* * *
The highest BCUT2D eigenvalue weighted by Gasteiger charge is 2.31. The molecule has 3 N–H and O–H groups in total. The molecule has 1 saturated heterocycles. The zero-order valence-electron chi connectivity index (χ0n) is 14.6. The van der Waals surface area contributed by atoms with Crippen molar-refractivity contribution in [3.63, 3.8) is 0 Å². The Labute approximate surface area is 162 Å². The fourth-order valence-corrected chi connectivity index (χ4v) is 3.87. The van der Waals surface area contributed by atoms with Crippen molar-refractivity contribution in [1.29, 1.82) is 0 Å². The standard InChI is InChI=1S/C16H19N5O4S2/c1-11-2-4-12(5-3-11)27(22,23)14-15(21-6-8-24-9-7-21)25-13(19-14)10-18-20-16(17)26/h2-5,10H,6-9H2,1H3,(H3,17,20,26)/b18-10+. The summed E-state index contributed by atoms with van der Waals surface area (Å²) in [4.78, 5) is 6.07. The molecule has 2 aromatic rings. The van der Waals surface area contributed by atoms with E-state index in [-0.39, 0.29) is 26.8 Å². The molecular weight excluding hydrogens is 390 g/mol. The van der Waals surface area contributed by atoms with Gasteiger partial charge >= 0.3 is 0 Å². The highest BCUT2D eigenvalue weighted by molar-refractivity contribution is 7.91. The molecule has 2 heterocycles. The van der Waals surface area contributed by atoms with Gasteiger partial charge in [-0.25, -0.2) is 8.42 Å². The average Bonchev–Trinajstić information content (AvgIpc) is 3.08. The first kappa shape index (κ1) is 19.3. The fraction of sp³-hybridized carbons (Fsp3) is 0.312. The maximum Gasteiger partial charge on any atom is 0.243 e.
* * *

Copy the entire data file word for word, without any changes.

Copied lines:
The highest BCUT2D eigenvalue weighted by Gasteiger charge is 2.31. The molecule has 3 N–H and O–H groups in total. The molecule has 1 saturated heterocycles. The zero-order valence-electron chi connectivity index (χ0n) is 14.6. The van der Waals surface area contributed by atoms with Crippen molar-refractivity contribution in [3.63, 3.8) is 0 Å². The Labute approximate surface area is 162 Å². The fourth-order valence-corrected chi connectivity index (χ4v) is 3.87. The van der Waals surface area contributed by atoms with Crippen molar-refractivity contribution in [1.29, 1.82) is 0 Å². The standard InChI is InChI=1S/C16H19N5O4S2/c1-11-2-4-12(5-3-11)27(22,23)14-15(21-6-8-24-9-7-21)25-13(19-14)10-18-20-16(17)26/h2-5,10H,6-9H2,1H3,(H3,17,20,26)/b18-10+. The summed E-state index contributed by atoms with van der Waals surface area (Å²) in [4.78, 5) is 6.07. The molecule has 2 aromatic rings. The van der Waals surface area contributed by atoms with E-state index in [-0.39, 0.29) is 26.8 Å². The molecular weight excluding hydrogens is 390 g/mol. The van der Waals surface area contributed by atoms with Gasteiger partial charge >= 0.3 is 0 Å². The highest BCUT2D eigenvalue weighted by molar-refractivity contribution is 7.91. The molecule has 2 heterocycles. The van der Waals surface area contributed by atoms with Gasteiger partial charge in [-0.25, -0.2) is 8.42 Å². The average Bonchev–Trinajstić information content (AvgIpc) is 3.08. The first kappa shape index (κ1) is 19.3. The fraction of sp³-hybridized carbons (Fsp3) is 0.312. The maximum Gasteiger partial charge on any atom is 0.243 e.